Labour lawyer and arbitrator[edit]

Laskin's non-academic practice involved primarily the area of labour and employment law, where he was known to have a kind heart and worked to advance the rights of trade unions. His most significant contributions were as a grievance arbitrator, where he made one of the greatest contributions to labour jurisprudence, with many of the legal concepts he developed finding their way into the broader field of law, especially human rights law which in the early days grew largely out of disputes in the workplace.

Many of Laskin's decisions are still referenced as leading cases of Canadian labour law and the University of Toronto's Centre for the Study of Industrial Relations awards the Bora Laskin Award in Labour Law annually to two lawyers who have made an outstanding contributions to Canadian labour law (one to union-side and one to employer-side).[12]

Judicial career[edit]

Ontario Court of Appeal[edit]

Laskin's career on the bench began in 1965 with his appointment to the Ontario Court of Appeal. While on the Court of Appeal, Laskin gave a decision in a divorce case, upholding the constitutional authority of the federal Parliament to include the right to spousal support under the Divorce Act.[13][14] Laskin held that spousal support was ancillary to Parliament's constitutional jurisdiction over divorce under the Constitution Act.[15] When the Supreme Court of Canada considered the same issue three years later, it unanimously reached the same conclusion, citing Laskin's decision from the Ontario Court of Appeal.[16]

Supreme Court of Canada[edit]

On March 19, 1970, he was appointed on the advice of Prime Minister Pierre Trudeau to the Supreme Court of Canada, becoming the first Jewish justice to sit on that court. Again on the advice of Trudeau, Laskin was appointed Chief Justice on December 27, 1973.[17] He held that position until his death in 1984.

Laskin's appointment as Chief Justice generated some controversy. He was the second-most junior justice on the court, having served for only three years. The long-standing tradition was that on the retirement of the chief justice, the senior puisne justice on the court would be appointed. Since the establishment of the Supreme Court in 1875, this practice had been followed except on two occasions, in 1906 and 1924, when the senior puisne justices had been passed over. By that tradition, the appointment as Chief Justice would have gone to Justice Ronald Martland, who had been on the court for fifteen years. When Prime Minister Trudeau appointed Laskin, it was said that Justice Martland had been given very little notice that he would be passed over, and was upset by it. Minister of Finance John Turner was rumoured to be furious at the departure from the traditions of the court.[18]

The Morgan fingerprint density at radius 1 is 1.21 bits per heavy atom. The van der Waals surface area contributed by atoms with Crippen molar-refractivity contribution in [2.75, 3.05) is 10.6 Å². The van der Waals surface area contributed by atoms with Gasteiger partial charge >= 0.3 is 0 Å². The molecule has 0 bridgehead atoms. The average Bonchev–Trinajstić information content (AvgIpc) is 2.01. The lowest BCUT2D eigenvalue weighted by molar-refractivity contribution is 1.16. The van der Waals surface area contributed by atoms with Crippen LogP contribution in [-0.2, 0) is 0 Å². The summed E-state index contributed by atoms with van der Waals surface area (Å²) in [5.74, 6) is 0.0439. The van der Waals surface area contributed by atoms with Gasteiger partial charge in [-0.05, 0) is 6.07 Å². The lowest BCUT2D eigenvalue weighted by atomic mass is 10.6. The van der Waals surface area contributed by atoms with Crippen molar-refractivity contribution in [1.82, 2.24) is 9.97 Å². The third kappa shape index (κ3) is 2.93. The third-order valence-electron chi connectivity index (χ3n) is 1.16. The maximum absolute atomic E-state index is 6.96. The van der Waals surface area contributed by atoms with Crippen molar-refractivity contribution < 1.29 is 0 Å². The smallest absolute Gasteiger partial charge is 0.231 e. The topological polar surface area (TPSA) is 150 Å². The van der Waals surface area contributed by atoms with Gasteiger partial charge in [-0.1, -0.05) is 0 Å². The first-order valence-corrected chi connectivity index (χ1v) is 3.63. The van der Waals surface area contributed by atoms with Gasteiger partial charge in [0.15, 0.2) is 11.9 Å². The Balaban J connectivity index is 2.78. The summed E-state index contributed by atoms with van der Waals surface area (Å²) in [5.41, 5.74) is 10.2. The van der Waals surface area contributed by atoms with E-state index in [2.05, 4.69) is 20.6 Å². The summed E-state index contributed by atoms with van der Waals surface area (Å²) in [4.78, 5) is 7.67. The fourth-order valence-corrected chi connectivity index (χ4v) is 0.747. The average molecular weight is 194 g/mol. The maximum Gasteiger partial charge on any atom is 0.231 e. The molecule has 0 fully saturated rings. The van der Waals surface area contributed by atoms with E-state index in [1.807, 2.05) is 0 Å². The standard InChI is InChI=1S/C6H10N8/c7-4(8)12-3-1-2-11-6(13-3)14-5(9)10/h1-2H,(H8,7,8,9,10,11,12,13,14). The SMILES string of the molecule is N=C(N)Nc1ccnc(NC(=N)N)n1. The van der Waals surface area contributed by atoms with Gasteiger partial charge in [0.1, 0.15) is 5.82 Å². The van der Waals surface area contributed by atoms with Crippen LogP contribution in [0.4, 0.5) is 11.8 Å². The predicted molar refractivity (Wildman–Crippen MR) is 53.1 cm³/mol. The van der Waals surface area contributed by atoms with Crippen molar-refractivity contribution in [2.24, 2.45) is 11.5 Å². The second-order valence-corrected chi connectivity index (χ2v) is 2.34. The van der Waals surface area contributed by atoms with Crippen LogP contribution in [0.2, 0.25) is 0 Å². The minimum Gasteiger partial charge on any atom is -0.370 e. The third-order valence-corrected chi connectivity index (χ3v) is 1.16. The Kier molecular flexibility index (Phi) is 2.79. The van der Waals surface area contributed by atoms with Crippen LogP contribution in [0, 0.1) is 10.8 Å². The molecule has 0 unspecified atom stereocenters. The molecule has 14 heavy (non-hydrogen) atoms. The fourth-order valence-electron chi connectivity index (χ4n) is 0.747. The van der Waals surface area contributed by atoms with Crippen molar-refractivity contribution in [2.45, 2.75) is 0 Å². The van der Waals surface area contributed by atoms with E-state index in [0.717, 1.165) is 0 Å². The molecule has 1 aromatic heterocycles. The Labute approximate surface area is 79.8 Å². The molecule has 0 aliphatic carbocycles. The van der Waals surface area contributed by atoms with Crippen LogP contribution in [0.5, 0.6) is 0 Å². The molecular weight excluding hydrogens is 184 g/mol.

Judicial philosophy[edit]

Laskin was a liberal jurist who often found himself on the minority side of decisions. His specialty was labour law and constitutional law and he had a reputation as a civil libertarian.[citation needed]

On matters of federalism under the Constitution Act, 1867, Laskin has been considered the most aggressive supporter of the federal powers of any justice since Confederation. This made for a stark contrast with fellow Justice Jean Beetz, who was known as one of the strongest supporters of provincial powers under the Constitution.[citation needed]

In his earlier years on the Supreme Court, Laskin was frequently in dissent. During the 1970s, Laskin frequently joined with justices Wishart Spence and Brian Dickson on cases involving civil liberties, often in dissent from the more conservative majority on the court. The grouping was colloquially referred to as the "LSD connection."[9]

Laskin often took a position that was later adopted by a majority of the court. Among his most famous dissents was his opinion in Murdoch v. Murdoch, where he was the sole judge who would have ruled in favour of a wife's application for an equal division of property acquired during the course of the marriage.[19] The outcome of the case was highly controversial. It triggered reforms to matrimonial laws across the country, adopting Laskin's view of property equality between husband and wife. Years later, Laskin said that the position he took in this case was the likely cause of his promotion to Chief Justice over the more senior Ronald Martland.[citation needed]